Growing Magic Mushrooms With Liquid Culture

While happily munching on your magic truffle haul for the holiday break, you might get to wondering about how mycelium is grown? The discounted magic mushroom grow kit you ordered already contains mycelium — one of the reasons that they are so easy to use (even for beginners!) But how did it grow? Of course mushrooms pop up in the wild all the time, but how does one purposefully make ’em sprout? We’ve covered the much-googled PF-Tek, the favourite method for advanced growers. But have you ever heard of Liquid Culture? No? Well, lets take a sip…

In the traditional way (PF- Tek or similar), spores are added to the substrate, which are nutritional grains with enough moisture for mycelium growth. During the incubation period, the baby mycelium starts to develop and “spread” all over the substrate. Its a popular and successful method, no doubt — but did you know that there’s a faster way to cultivate mycelium, without the use of substrate? It’s called liquid culture… where the mycelium develops in a jar of liquid. And when done right, liquid culture may also bring about limitless mycelium. Sounds crazy, right? 

Well, allow us to explain!

What is Liquid Culture?

Liquid culture is basically a mixture of water and various types of sugars. When inoculated with spores, this solution can help bring about mycelium growth. 

Liquid culture, using honey as a nutrient source. Photo courtesy: EZ Mushroom 

After the mycelium “wakes up” in this sugar water, the liquid culture can now be added to the substrate to grow properly. (You can also keep it in the jar as it is, as a live shroom culture.)

Despite its nickname as “sugar water”, liquid culture should never use household sugar (aka sucrose) as a nutrient source. The following types of sugar may be used instead:

  • Honey (preferably organic, but non-organic will do)
  • Maple syrup (organic)
  • Corn sugar
  • Light malt extract (the lighter the better, for a clearer view of growth in the jar)
  • Karo “Light Corn Syrup with Real Vanilla” (NOT the dark Karo, as it contains brown sugar!)
  • Dextrose (aka glucose). *Note: Due to its lack of extra nutrients, using dextrose may result in slower growth.

 Advantages of Liquid Culture

Liquid culture is great for inoculating lots of grain spawn quickly, and at little to no extra cost. 

Because you no longer have to wait for the spores to germinate (or “wake up”) in the substrate, incubation periods are reduced by at least 7 days, or a week.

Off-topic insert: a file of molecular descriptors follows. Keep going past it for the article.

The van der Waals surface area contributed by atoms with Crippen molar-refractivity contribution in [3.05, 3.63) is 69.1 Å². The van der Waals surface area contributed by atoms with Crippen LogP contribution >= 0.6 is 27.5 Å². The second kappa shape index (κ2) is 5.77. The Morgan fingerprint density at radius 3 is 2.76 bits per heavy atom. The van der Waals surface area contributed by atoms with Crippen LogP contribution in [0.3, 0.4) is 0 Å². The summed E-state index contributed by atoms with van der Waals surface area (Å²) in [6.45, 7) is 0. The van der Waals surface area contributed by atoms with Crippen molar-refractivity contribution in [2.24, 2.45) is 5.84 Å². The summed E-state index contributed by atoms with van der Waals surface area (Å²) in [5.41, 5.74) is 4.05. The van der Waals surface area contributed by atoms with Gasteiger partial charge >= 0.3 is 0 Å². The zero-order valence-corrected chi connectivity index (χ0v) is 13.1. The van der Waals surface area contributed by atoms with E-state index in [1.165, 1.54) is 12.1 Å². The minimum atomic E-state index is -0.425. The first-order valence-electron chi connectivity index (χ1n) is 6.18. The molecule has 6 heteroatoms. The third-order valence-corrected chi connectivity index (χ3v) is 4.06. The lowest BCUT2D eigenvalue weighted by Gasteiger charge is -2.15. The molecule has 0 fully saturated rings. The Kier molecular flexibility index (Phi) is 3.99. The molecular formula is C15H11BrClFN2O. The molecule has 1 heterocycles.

By using liquid culture, there is potential for limitless mycelium growth. How? Once mycelium starts to develop, it just keeps going. So a single 1cc spore solution may lead to gallons of liquid culture — if you’re an advanced grower, that is.

Also, you can add hydrogen peroxide (H2O2) to your substrate right away to ward off contamination. Usually, this chemical waits until the mycelium has grown, since hydrogen peroxide is deadly to spores. But since the spores are growing separately in liquid cultures… you can spray ahead!

How to Make Liquid Culture

For a honey-based liquid culture, the basic steps are as follows:

  1. Add 4% honey to water, and mix in a jar.
  2. Sterilize the jar mixture in a pressure cooker at 15 psi for 30 mins.
  3. Inoculate the jar with mycelium spores.
  4. Wait for mycelium to grow (aka incubation period) for 2 weeks or so. Shake regularly.
  5. After a couple of weeks, inject (or pour) into your substrate.

As a general rule, liquid cultures are at a 4% solution of the right sugar + nutrients in water. So 4 grams of honey, for example, per 96 ml/cc of water (which weighs 1 gram per ml/cc).

(Another possible mix for liquid culture is 1 tbsp of raw honey + 1,500 ml of water + 1 tsp of light malt extract. Mix all this in a jar, then sterilize in a pressure cooker. Et voila!)

Cons of Liquid Culture

If you’re still a rookie at cultivating magic mushrooms, then you should probably not use liquid culture for now. 

Liquid culture is amazing — but it also contaminates very easily when not stored properly. This is bad news if your grow bags rely solely on liquid culture. So it may be best as a side-project for extra spawn (not as your main source).

You can tell a liquid culture is contaminated if:

  • It has greenish scum on top of the water;
  • It smells rotten or foul
  • It remains super cloudy after 1 week (and you can’t see through the culture at all)

Besides, liquid culture costs very little (or nothing at all), so if you lose an entire batch of grain spawn to it… the only thing you’ve really lost is time and effort. 

Only for Experienced Growers

Liquid culture is the perfect method for mushroom growers with a need for speed. That being said, grow kits with the mycelium poised to sprout, like these, are even faster! These are ideal to gain experience — both in handling spores, and storage conditions — as well as for reliable shroom growth in general.  

Now that you’ve read this beginner’s guide to liquid culture, what do you think? Is it for you? Share your thoughts down below!

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